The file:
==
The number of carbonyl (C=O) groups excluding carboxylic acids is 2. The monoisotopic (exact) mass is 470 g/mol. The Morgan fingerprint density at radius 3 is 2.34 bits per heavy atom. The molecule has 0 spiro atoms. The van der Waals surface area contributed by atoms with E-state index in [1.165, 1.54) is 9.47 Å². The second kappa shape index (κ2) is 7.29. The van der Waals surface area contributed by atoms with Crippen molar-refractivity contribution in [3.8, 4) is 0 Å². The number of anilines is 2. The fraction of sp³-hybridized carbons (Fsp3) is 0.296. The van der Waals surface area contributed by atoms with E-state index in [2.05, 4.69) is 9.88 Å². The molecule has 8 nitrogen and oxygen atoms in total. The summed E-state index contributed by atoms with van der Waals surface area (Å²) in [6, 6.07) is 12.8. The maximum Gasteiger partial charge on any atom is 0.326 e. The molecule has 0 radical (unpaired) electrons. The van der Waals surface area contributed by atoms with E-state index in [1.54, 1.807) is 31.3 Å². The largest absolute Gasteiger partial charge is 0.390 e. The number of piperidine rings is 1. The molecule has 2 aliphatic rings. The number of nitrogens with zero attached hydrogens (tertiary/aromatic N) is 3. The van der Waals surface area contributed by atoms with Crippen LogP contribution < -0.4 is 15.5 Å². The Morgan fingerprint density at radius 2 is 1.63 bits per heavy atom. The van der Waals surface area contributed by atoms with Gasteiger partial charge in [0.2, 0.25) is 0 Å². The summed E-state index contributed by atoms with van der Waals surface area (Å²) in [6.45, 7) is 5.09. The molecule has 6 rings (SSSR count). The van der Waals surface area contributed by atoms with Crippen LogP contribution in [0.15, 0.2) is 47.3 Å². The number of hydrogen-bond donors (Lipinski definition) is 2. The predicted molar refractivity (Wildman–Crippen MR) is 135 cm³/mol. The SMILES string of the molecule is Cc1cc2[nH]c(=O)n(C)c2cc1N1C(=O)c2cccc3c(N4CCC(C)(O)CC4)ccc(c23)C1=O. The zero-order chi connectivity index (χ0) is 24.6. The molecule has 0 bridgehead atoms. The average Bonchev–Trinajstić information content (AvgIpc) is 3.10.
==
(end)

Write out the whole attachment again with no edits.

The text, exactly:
The number of carbonyl (C=O) groups excluding carboxylic acids is 2. The monoisotopic (exact) mass is 470 g/mol. The Morgan fingerprint density at radius 3 is 2.34 bits per heavy atom. The molecule has 0 spiro atoms. The van der Waals surface area contributed by atoms with E-state index in [1.165, 1.54) is 9.47 Å². The second kappa shape index (κ2) is 7.29. The van der Waals surface area contributed by atoms with Crippen molar-refractivity contribution in [3.8, 4) is 0 Å². The number of anilines is 2. The fraction of sp³-hybridized carbons (Fsp3) is 0.296. The van der Waals surface area contributed by atoms with E-state index in [2.05, 4.69) is 9.88 Å². The molecule has 8 nitrogen and oxygen atoms in total. The summed E-state index contributed by atoms with van der Waals surface area (Å²) in [6, 6.07) is 12.8. The maximum Gasteiger partial charge on any atom is 0.326 e. The molecule has 0 radical (unpaired) electrons. The van der Waals surface area contributed by atoms with E-state index in [1.54, 1.807) is 31.3 Å². The largest absolute Gasteiger partial charge is 0.390 e. The number of piperidine rings is 1. The molecule has 2 aliphatic rings. The number of nitrogens with zero attached hydrogens (tertiary/aromatic N) is 3. The van der Waals surface area contributed by atoms with Crippen LogP contribution < -0.4 is 15.5 Å². The Morgan fingerprint density at radius 2 is 1.63 bits per heavy atom. The van der Waals surface area contributed by atoms with Gasteiger partial charge in [0.2, 0.25) is 0 Å². The summed E-state index contributed by atoms with van der Waals surface area (Å²) in [6.45, 7) is 5.09. The molecule has 6 rings (SSSR count). The van der Waals surface area contributed by atoms with Crippen LogP contribution in [0.15, 0.2) is 47.3 Å². The number of hydrogen-bond donors (Lipinski definition) is 2. The predicted molar refractivity (Wildman–Crippen MR) is 135 cm³/mol. The SMILES string of the molecule is Cc1cc2[nH]c(=O)n(C)c2cc1N1C(=O)c2cccc3c(N4CCC(C)(O)CC4)ccc(c23)C1=O. The zero-order chi connectivity index (χ0) is 24.6. The molecule has 0 bridgehead atoms. The average Bonchev–Trinajstić information content (AvgIpc) is 3.10.